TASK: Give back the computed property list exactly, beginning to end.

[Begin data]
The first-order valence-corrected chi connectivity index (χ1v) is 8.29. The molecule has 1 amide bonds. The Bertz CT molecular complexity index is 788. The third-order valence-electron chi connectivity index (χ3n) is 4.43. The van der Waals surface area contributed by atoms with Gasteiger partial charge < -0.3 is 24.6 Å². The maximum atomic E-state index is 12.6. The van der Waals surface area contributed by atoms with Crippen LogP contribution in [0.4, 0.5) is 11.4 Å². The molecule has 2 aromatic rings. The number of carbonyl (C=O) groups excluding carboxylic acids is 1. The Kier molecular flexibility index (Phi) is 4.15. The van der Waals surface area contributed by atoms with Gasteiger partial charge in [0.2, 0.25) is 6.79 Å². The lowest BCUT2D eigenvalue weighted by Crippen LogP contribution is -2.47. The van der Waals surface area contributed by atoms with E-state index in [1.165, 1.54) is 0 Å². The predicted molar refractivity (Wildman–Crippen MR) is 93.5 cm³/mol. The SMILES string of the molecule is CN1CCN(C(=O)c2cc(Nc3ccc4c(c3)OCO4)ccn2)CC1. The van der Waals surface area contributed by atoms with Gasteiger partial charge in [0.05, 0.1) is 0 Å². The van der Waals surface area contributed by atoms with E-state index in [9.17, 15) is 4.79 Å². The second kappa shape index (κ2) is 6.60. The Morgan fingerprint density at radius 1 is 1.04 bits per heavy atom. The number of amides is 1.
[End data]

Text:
The first-order valence-corrected chi connectivity index (χ1v) is 8.29. The molecule has 1 amide bonds. The Bertz CT molecular complexity index is 788. The third-order valence-electron chi connectivity index (χ3n) is 4.43. The van der Waals surface area contributed by atoms with Gasteiger partial charge < -0.3 is 24.6 Å². The maximum atomic E-state index is 12.6. The van der Waals surface area contributed by atoms with Crippen LogP contribution in [0.4, 0.5) is 11.4 Å². The molecule has 2 aromatic rings. The number of carbonyl (C=O) groups excluding carboxylic acids is 1. The Kier molecular flexibility index (Phi) is 4.15. The van der Waals surface area contributed by atoms with Gasteiger partial charge in [0.2, 0.25) is 6.79 Å². The lowest BCUT2D eigenvalue weighted by Crippen LogP contribution is -2.47. The van der Waals surface area contributed by atoms with E-state index in [1.165, 1.54) is 0 Å². The predicted molar refractivity (Wildman–Crippen MR) is 93.5 cm³/mol. The SMILES string of the molecule is CN1CCN(C(=O)c2cc(Nc3ccc4c(c3)OCO4)ccn2)CC1. The van der Waals surface area contributed by atoms with Gasteiger partial charge in [0.05, 0.1) is 0 Å². The van der Waals surface area contributed by atoms with E-state index in [9.17, 15) is 4.79 Å². The second kappa shape index (κ2) is 6.60. The Morgan fingerprint density at radius 1 is 1.04 bits per heavy atom. The number of amides is 1.